A more recent type of micropulse laser is the 577 nm yellow navigated laser (microsecond laser), which could be used to treat subfoveal and juxtafoveal leaks in CSC by titrating the power to a subthreshold level and delivering the laser in micropulse mode. In the present study, we prospectively studied the effect of 577 nm yellow micropulse navigated laser in treating eyes with persistent CSC with subfoveal leaks.
A prospective study was carried out at the L. V. Prasad Eye Institute, Hyderabad, India to evaluate the effect of microsecond laser in treating cases of CSC with subfoveal leaks. Institutional review board approval (L. V. Prasad Eye Institute ethics committee 12-14-120) was obtained for carrying out the study. After detailed explanation of the protocol, all patients signed a formal consent.
The inclusion criteria were: 1) age ≥18 years; 2) vision loss for a duration of minimum 3 months due to persistent CSC diagnosed by the presence of subretinal fluid (SRF) at the fovea and verified by spectral domain optical coherence tomography (SD-OCT);16 3) focal subfoveal leak on fundus fluorescein angiography (FFA), defined as a leak within 500 μm from the center of fovea.
The exclusion criteria were: 1) history of prior treatment for CSC; 2) absence of any leak or any leak present in addition to the subfoveal leak on FFA; 3) diffuse leak on FFA, RPE atrophy, or any other signs of chronic CSC; 4) vitreoretinal/macular disorders other than CSC currently or in the past; 5) any intraocular procedure in the past 6 months; 6) currently on systemic or topical steroid therapy; 7) any significant media opacity; 8) history of malignant hypertension; 9) pregnancy; 10) currently on any systemic medication such as pioglitazones, which could cause macular edema; 11) evidence of glaucoma; and 12) spherical equivalent ≥±6D.
A detailed ocular history (onset of symptoms and previous treatment), the demography (age and sex), laterality, and systemic comorbidities (diabetes and hypertension) were recorded. A comprehensive ocular examination was done which included an assessment of the best-corrected distance visual acuity (BCVA) by Early Treatment Diabetic Retinopathy Study (ETDRS) chart, low-contrast visual acuity using COMPlog (24 in widescreen secondary monitor with display resolution of 1,920×1,080, in a dark room), and Amsler grid test before dilatation; spherical equivalent of refractive status of the eye; slit lamp biomicroscopy with a noncontact lens; and indirect ophthalmoscopy. Color fundus photographs of the optic disc, macula, and temporal retina (30°) were captured with a mydriatic camera (Zeiss FF450, Carl Zeiss Meditec, Jena, Germany).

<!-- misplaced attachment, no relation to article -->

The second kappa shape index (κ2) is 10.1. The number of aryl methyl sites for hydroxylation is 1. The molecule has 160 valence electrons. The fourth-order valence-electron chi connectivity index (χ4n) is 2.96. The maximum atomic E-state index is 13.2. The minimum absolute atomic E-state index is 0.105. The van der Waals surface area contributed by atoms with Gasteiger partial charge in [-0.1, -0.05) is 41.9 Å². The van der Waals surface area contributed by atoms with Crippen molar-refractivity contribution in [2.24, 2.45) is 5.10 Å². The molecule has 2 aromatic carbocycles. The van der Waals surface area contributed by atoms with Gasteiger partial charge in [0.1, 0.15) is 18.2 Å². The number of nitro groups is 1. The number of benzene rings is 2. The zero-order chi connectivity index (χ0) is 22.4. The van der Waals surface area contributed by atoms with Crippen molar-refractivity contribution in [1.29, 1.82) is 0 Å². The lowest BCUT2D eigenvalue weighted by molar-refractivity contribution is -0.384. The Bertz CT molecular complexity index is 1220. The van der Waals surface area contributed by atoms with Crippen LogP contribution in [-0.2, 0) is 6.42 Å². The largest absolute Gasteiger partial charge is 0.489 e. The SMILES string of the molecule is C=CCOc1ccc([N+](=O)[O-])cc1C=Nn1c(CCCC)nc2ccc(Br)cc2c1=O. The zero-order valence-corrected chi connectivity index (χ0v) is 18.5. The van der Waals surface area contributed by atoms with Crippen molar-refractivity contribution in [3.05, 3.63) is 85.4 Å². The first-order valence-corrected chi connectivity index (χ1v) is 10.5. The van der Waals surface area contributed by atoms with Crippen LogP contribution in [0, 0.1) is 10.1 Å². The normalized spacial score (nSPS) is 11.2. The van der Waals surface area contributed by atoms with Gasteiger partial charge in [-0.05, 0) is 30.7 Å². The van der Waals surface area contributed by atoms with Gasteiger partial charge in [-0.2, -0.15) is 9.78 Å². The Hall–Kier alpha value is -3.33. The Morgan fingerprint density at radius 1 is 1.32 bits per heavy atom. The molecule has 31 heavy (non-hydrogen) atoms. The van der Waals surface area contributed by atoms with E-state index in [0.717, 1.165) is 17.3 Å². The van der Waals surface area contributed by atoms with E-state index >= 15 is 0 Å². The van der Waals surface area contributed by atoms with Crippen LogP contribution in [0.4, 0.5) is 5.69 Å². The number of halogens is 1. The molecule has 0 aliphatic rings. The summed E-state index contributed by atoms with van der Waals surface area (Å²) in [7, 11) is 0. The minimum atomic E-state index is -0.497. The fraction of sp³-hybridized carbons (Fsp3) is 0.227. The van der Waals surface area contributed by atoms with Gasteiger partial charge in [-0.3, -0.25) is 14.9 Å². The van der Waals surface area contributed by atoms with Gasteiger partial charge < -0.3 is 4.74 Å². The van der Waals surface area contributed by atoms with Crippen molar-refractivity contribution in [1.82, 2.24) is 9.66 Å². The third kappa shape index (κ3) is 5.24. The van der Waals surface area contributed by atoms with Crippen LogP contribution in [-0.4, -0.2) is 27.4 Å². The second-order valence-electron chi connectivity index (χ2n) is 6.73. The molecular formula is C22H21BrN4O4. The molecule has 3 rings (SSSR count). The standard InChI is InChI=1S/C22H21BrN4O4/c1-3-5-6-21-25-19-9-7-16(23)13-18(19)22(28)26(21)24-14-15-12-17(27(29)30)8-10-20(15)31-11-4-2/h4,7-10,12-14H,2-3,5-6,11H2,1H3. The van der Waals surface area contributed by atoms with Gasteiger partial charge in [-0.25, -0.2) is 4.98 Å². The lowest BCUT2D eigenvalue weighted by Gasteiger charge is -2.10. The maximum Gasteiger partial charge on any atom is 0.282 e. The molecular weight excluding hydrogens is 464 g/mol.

FFA was performed using fluorescein sodium 20% and imaging on Navilas® system (OD-OS GmbH, Teltow, Germany) to determine the site of leakage at baseline, and at 3 and 6 months from baseline.
The SD-OCT scans were obtained by using Cirrus HD-OCT (Carl Zeiss Meditec, Inc., Dublin, CA, USA) after dilatation of pupil with 0.8% tropicamide and 5% phenylephrine eye drops at every visit. The scanning protocol included HD5 line raster, HD single line raster, enhanced depth imaging, and macular cube. Central macular thickness (CMT) was determined automatically and analyzed by OCT software, by generating images using the macular cube 512×128 scan over 6×6 mm area, the cube being composed of 128 horizontal examination lines of 512 A-scans each. The CMT was obtained from the 1 mm central retinal thickness area as described in the ETDRS fields corresponding to the CMT.17